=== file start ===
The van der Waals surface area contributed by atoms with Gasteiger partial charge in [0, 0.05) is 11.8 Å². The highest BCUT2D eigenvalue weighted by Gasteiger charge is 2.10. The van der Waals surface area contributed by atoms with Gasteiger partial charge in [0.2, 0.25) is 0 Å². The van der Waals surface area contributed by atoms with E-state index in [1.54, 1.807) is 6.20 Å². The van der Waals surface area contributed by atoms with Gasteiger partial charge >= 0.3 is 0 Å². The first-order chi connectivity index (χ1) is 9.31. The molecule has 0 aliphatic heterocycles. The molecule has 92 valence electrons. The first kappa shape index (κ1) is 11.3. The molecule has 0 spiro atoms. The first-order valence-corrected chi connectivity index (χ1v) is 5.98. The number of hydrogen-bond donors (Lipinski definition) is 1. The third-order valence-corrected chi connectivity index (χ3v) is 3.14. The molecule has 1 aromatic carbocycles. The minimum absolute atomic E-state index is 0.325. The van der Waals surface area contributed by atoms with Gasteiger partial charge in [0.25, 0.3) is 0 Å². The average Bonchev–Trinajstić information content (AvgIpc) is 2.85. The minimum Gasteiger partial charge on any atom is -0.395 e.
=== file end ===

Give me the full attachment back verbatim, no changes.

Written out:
The van der Waals surface area contributed by atoms with Gasteiger partial charge in [0, 0.05) is 11.8 Å². The highest BCUT2D eigenvalue weighted by Gasteiger charge is 2.10. The van der Waals surface area contributed by atoms with Gasteiger partial charge in [0.2, 0.25) is 0 Å². The van der Waals surface area contributed by atoms with E-state index in [1.54, 1.807) is 6.20 Å². The van der Waals surface area contributed by atoms with Gasteiger partial charge >= 0.3 is 0 Å². The first-order chi connectivity index (χ1) is 9.31. The molecule has 0 aliphatic heterocycles. The molecule has 92 valence electrons. The first kappa shape index (κ1) is 11.3. The molecule has 0 spiro atoms. The first-order valence-corrected chi connectivity index (χ1v) is 5.98. The number of hydrogen-bond donors (Lipinski definition) is 1. The third-order valence-corrected chi connectivity index (χ3v) is 3.14. The molecule has 1 aromatic carbocycles. The minimum absolute atomic E-state index is 0.325. The van der Waals surface area contributed by atoms with Gasteiger partial charge in [0.25, 0.3) is 0 Å². The average Bonchev–Trinajstić information content (AvgIpc) is 2.85. The minimum Gasteiger partial charge on any atom is -0.395 e.